Shearing is most often used in conjunction with another process such as laser cutting or turret punching. This is the most effective way for our steel fabricators and aluminum fabricators to make long straight cuts up to 12' wide, for up to 0.375" thick mild steel, 0.25" aluminum, and 0.25" stainless steel.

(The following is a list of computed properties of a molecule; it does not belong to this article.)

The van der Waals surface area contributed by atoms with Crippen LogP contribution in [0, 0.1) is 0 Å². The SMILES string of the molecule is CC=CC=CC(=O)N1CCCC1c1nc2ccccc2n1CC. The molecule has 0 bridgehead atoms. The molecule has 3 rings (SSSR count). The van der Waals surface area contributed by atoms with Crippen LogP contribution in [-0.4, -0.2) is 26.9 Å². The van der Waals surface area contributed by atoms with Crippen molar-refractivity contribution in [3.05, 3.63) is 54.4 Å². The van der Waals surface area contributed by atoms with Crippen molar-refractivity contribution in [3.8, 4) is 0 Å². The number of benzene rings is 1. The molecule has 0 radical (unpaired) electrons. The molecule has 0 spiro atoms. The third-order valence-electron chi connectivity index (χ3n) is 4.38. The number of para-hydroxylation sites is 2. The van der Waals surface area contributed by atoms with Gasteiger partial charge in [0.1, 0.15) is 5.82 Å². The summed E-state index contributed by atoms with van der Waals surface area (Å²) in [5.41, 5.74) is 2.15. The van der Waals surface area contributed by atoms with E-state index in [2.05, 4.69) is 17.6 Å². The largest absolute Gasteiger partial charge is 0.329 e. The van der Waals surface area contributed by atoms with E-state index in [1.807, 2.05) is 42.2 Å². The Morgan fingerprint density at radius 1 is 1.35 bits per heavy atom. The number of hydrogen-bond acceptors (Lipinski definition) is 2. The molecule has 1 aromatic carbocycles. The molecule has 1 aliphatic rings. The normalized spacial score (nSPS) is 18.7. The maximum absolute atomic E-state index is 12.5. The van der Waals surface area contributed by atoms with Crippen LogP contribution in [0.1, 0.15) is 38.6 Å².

The machine used is called a squaring shear, power shear, or guillotine. The machine may be foot powered (or less commonly hand powered), or mechanically powered. It works by first clamping the material with a ram. A moving blade then comes down across a fixed blade to shear the material. For larger shears the moving blade may be set on an angle or "rocked" in order to shear the material progressively from one side to the other; this angle is referred to as the shear angle. This decreases the amount of force required, but increases the stroke. A 5 degree shear angle decreases the force by about 20%. The amount of energy used is still the same. The moving blade may also be inclined 0.5 to 2.5°, this angle is called the rake angle, to keep the material from becoming wedged between the blades, however it compromises the squareness of the edge.